A call broke through the revelry and our group’s nervous silence. The room came to attention as the RSM bustled in, handlebar bristling, waving us to relax as he reached for his Capie’s the barman had speedily prepared. His already-veined and ruddy face flushed as he slurped at the foamy, pungent mix of Captain Morgan’s Rum and Coke. He rolled his eyes, slurped again.
“Nou dit is lekker! Beter as koffie-kapitaal soos die boere se,” and he winked, smacking his lips. He placed his drink down and hooked his fingers into a huge, shiny buckle on the belt around his slim waist: a rearing horse. We tittered nervously while the rest of the non-coms erupted into laughter. The RSM was known for his sense of humour and was well liked by the all the men. He zeroed in on us. “Kom hier, Groentjies. Oe fok, julle is mos almal Engelse, ne? What is the world coming to? English non-commissioned officers, die Vader-alleen weet! Come to I!”
Knicklebein took off at virtually a sprint while the rest of us, leaving our blocks a little slower, followed after. We came to attention in front of him
“Kalmeer, kalmeer. Gentlemen, I would like to introduce you to the newest members of the Non-commissioned Officers’ Pub. Ring the bell if you would please, barkeep. Jan, mix the first Molotov,” he turned back to us and he continued in precise, slightly-accented English. “Right, in the time-honoured tradition of the brotherhood of men who actually work for their money, those who wear their rank on their sleeves: this is the Weeping Post!” He pointed to a wooden pedestal in the corner of the room behind us, on top of which stood a steel German pith helmet. We nervously looked from Jan to the helmet. He was mixing into a large, brass shell casing from a line of bottles before him on the bar counter. As the barkeeper poured a measure from each bottle into the shell there would be an exclamation of approval and a glance over in our direction. In those glances you could read the humiliation and unpleasantness that was about to be visited upon us.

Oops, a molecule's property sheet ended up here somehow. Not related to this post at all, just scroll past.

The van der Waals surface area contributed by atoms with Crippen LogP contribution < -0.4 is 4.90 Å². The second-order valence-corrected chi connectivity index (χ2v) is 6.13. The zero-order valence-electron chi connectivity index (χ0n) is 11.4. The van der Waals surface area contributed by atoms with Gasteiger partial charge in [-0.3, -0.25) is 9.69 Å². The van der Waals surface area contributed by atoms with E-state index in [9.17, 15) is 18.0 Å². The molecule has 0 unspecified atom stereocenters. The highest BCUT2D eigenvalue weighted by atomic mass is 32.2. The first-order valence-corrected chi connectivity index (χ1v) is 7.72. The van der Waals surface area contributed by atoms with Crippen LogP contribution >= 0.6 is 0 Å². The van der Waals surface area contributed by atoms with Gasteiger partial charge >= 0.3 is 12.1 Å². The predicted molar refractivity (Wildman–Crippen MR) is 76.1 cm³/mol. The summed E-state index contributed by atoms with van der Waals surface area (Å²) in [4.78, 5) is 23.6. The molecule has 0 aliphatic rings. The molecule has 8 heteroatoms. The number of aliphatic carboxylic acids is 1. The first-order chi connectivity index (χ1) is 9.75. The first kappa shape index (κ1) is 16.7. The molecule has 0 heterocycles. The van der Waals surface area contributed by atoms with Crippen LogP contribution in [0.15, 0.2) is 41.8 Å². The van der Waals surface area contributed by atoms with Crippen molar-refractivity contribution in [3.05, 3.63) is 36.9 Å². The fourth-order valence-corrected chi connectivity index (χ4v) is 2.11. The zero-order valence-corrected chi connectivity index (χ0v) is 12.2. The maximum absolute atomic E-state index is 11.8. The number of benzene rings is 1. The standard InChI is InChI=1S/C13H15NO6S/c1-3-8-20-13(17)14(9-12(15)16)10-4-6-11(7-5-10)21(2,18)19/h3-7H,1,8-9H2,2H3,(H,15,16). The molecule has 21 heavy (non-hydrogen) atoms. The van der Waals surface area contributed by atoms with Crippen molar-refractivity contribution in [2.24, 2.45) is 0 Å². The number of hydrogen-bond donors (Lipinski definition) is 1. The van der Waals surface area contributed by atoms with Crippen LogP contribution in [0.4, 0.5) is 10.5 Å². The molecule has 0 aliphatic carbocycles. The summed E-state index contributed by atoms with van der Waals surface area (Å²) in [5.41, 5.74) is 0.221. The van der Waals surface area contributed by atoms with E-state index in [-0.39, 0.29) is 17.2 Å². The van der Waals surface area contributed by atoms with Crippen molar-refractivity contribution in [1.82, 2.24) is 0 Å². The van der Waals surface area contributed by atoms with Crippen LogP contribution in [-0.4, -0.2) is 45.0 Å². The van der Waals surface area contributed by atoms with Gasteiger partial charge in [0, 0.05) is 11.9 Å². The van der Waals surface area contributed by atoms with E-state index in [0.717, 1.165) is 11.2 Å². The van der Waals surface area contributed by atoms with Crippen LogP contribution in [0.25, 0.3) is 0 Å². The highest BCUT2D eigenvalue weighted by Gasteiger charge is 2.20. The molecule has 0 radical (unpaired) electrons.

“Reg, donkie-trille, watter een van julle will eerste wees? Come, fortune favours the brave! Who’s first?” he said in that large voice of his, twirling the ends of his moustache like some cartoon villain. Knicklebein, who else, stepped forward.
“Ja, Knicklebein, good. Ready, hey? Jan, is the Molotov ready? Gentlemen, fellow non-commissioned officers, please gather around I. You are about to witness the deflowering of these virgin corporals from mere teachers
of men to men of action, from weapons of the book to weapons of the Good Book, from troops, I beg your pardon, scouts, to non-commissioned officers: leaders of men.” He took a breath then continued. “You will consume this quart of Molotov from the Sacred Chalice and then place your forehead and hands upon the Sacred Helmet. You will then spin clockwise for no less then twenty revolutions as fast as you can go. Is this clear?” He looked at each of us. “Crystal clear.”
We nodded. Saliva already filled my mouth and my stomach roiled uneasily. I closed my eyes and took a deep breath to steel myself. The room erupted into a chant as Knicklebein was handed the Sacred Chalice.
“Here’s to a new corporal: may he be a man among men and a breaker of women’s hearts! May he smite his enemies down in bloody fury for his country, nation and God! May he be strong, White and right and fight the good fight! May he be one mean, motherfucking, fighting machine!” As Knicklebein lifted the Chalice to his lips they began to sing, “Here’s to Knicklebein, he’s so blue, he’s a drunkard through and through, he’s a bastard so they say, tried to go to heaven but went the other way! Singing: one, two, three …”